If it's such an essential function, where are all the "comfort reassurers" at bus, subway and light rail stops?....

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  by Jeff Smith
 
If y'all don't mind, let's move this back to expansion plans, not ticket agents. Might be a worthwhile thread though, if there isn't already one.
  by rcthompson04
 
Back to expansion plans and the new equipment being purchased... I was thinking what kind of line pairings we might see in the northeast with expanded service and dual mode power. Some obvious ones are like Harrisburg to Philadelphia to Reading for Keystones that don't go to NYP and Albany to NYP to Long Island for the Empire Service.
  by Anthony
 
With Amtrak not likely to get all the funding they need to fully build out their ConnectUS plan, they should focus on corridors where there isn't competition in place or planned. Such corridors include connecting Florida's major cities, Los Angeles-Las Vegas (both served or planned to be served by Brightline), Dallas-Houston (planned to be served by Texas Central), as well as Long Island service (already served by the LIRR). In addition, some routes, (like Boston-Concord, Philly-Reading, and Philly-Allentown), would better be served by commuter rail than by Amtrak.
  by lordsigma12345
 
Ultimately these are federal-state partnership grants. Any state can go after these for a rail project - it doesn't necessarily have to include Amtrak a state could go with an operator like TASI or Keolis for a regional service - but some Class Is may only want to work with Amtrak depending on the situation and only with Amtrak can you propel the roads to at least come to the table. A lot of this money is going to be gobbled up by NEC projects and existing corridor projects. You'll probably also see Amtrak put some of the money aside for new rolling stock - they can certainly get the ball rolling on the Siemens Intercity trainsets - there's probably also sufficient money in the NN grant to start the process of addressing the Amfleet IIs - possibly as an option to the Siemens order.
  by Greg Moore
 
Another link on the Pioneer:
https://www.boisestatepublicradio.org/n ... neer-route

I personally wouldn't hold my breath for a couple of reasons.
For one, I think the money is best spent elsewhere.
For another, when it, with the Desert Wind ran, it would cause scheduling problems in Denver. This impacted our honeymoon trip in 1996 as I recall.

That said, if I were to try something like resurrecting either of these trains, I would recommend a different path:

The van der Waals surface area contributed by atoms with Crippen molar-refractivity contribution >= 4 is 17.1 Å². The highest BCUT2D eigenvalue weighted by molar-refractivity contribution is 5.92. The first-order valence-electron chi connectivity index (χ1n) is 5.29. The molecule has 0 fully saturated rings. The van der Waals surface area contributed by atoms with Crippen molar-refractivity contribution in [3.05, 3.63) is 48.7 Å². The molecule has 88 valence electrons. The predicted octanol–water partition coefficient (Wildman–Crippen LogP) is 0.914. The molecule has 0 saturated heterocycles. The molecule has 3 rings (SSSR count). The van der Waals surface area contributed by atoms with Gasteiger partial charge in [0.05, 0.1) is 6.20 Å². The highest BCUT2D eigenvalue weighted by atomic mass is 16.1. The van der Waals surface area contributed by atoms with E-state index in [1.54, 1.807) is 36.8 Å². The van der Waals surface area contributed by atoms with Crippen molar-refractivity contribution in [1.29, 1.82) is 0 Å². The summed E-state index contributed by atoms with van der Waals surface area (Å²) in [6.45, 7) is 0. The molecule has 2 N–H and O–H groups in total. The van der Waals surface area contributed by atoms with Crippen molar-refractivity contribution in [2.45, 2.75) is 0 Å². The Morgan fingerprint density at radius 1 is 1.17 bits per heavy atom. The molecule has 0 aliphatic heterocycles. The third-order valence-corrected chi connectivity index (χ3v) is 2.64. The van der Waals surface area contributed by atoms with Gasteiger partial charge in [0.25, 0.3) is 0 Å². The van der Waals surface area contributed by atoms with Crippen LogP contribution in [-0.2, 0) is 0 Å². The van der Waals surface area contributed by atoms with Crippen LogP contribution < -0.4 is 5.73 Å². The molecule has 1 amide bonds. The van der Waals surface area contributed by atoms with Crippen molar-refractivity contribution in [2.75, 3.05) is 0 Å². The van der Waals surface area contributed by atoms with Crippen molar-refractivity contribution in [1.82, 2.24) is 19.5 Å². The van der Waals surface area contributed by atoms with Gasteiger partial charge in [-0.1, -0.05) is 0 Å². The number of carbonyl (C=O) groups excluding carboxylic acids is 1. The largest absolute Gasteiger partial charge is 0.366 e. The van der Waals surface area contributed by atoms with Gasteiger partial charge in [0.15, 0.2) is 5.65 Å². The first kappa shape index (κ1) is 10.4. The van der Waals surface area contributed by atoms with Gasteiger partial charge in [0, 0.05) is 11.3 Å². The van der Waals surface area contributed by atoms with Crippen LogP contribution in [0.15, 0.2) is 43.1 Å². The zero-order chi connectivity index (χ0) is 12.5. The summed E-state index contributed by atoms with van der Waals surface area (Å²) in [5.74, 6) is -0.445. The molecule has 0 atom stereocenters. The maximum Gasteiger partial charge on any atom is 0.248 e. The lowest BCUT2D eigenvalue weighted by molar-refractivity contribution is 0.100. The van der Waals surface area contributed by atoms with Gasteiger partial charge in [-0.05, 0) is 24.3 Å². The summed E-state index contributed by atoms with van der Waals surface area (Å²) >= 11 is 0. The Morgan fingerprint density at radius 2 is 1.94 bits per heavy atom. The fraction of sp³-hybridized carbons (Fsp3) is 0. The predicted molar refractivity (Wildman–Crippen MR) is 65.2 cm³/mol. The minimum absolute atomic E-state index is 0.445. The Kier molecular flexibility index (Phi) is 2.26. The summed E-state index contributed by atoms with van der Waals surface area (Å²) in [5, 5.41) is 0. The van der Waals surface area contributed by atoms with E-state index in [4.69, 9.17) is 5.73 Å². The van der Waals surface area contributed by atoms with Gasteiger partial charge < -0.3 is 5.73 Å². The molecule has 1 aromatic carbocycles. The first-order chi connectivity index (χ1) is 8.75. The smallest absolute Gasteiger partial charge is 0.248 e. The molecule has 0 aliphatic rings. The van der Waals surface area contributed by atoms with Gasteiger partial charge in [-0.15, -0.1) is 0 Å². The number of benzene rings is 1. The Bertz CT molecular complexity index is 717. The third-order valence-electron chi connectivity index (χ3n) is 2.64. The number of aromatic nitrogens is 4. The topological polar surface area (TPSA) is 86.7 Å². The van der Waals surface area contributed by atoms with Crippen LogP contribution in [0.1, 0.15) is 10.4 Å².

1) Bring back something like the Denver Zephyr. Perhaps coach only for now, leaving early in the morning.
2) Don't try to turn the Desert Wind/Pioneer/California Zephyr into some sort of "super train" but rather guarantee passengers "we'll put you on the next train."

If they show up in time to make the CZ, great, if not, put them up overnight, and put them on the DZ, so they aren't over a day late into Chicago.

I mean I'd love to see the Pioneer come back, if only for a chance to enjoy the route, but I can't support bringing it back at the expense of timekeeping.
  by gokeefe
 
I doubt very much this will happen. Some kind of corridor service on the other hand does not seem far fetched at all. Idaho would get a comparative bargain in almost any situation because of minimal or less mileage inside Idaho.

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  by Greg Moore
 
https://www.amtrakconnectsus.com/maps/n ... cleveland/ - Buffalo extension to Cleveland.

To me, this is a no-brainer, especially when Amtrak gets more equipment so can they don't have to worry about forcing a turn in Buffalo to get the equipment back in NYC.
  by RRspatch
 
Greg Moore wrote: Wed Aug 18, 2021 9:55 pm https://www.amtrakconnectsus.com/maps/n ... cleveland/ - Buffalo extension to Cleveland.

To me, this is a no-brainer, especially when Amtrak gets more equipment so can they don't have to worry about forcing a turn in Buffalo to get the equipment back in NYC.
Looking at the distance involved it looks like the two trains will be an re-incarnated "Empire State Express" for the day train and the overnight Lake Shore Limited. Amtrak will need a bigger station in Cleveland as well as a servicing yard if this and the proposed Ohio services come to pass.